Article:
History of the North Platte River

Pioneers travelling west on the Oregon Trail followed the North Platte River valley.  Wagon ruts are still visible today around Casper.  Fort Caspar was constructed at a major river crossing on the Oregon, Mormon, Pioneer, California, Pony Express, and transcontinental telegraph corridor.

Casper was founded in 1888 with the arrival of the tracks of the Fremont, Elkhorn and Missouri Valley Railroad.  Water being essential for survival in the arid west, the North Platte River was vital to the development of Casper.  Unfortunately, the river was not always cared for by residents and businesses.  Many used the river as a way to dispose of garbage and other wastes.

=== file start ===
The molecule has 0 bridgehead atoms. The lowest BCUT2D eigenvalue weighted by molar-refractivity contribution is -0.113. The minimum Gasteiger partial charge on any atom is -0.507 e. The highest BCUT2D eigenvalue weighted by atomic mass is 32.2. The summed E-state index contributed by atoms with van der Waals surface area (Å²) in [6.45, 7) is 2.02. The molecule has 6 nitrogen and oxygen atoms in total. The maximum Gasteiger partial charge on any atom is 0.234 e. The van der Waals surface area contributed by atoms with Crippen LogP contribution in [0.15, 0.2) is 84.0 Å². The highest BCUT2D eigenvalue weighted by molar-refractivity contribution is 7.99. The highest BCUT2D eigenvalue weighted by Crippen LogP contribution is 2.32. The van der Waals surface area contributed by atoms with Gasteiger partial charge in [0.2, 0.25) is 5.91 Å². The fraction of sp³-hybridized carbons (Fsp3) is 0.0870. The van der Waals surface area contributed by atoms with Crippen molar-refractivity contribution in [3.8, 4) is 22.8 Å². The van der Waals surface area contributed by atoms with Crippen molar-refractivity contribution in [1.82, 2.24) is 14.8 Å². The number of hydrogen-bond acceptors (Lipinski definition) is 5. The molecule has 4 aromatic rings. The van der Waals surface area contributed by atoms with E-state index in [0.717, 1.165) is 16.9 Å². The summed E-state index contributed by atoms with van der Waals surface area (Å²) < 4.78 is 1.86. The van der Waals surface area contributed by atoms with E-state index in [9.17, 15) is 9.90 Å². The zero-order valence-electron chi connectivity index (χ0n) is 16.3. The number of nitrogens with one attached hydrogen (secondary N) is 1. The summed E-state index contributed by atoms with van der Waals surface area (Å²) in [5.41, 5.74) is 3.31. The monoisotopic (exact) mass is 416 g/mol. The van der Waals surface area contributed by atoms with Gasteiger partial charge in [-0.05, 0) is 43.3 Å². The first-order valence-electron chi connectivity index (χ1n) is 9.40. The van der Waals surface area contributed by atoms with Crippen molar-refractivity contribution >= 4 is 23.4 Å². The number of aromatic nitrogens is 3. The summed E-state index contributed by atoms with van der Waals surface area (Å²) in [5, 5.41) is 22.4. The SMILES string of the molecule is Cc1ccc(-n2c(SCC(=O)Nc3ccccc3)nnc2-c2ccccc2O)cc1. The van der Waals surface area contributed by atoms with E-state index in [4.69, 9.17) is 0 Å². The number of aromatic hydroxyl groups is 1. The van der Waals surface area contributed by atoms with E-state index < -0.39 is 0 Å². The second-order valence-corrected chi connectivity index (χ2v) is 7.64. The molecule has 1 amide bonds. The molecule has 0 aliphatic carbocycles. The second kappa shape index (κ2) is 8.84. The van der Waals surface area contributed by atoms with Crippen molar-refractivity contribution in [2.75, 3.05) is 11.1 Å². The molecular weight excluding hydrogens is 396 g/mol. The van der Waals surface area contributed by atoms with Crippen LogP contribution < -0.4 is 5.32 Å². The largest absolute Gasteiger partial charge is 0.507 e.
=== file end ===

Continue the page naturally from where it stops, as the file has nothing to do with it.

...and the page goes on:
The 1948 US Public Health Service Report declared that the North Platte River From Casper to the Nebraska state line is "so grossly polluted with human and refinery wastes that it is doubtful if recovery can ever be obtained."  Something clearly had to be done.


1958  Refineries are no longer dumping their waste

1959  Casper's sewage plant begins primary treatment of sewage

1977  Casper's sewage plant begins secondary treatment of sewage

1981  Master planning for river parkway/trails system begins

1997  Pollution seep into river from landfill discovered

2000  Casper Area Comprehensive Land Use Plan says "The North Platte River will emerge as a key to Casper's identity" setting the tone for the importance of the river to Casper.

2003  Phase II Stormwater regulations in effect (non-point source water pollution)

2005  Amoco property remediation complete

2007  The Two Fly Foundation approaches the City of Casper regarding a litter cleanup of the river and its banks.

2011  The City of Casper creates a Platte River Revival river restoration Master Plan

2016 Construction on Phase I and II in the Morad Park area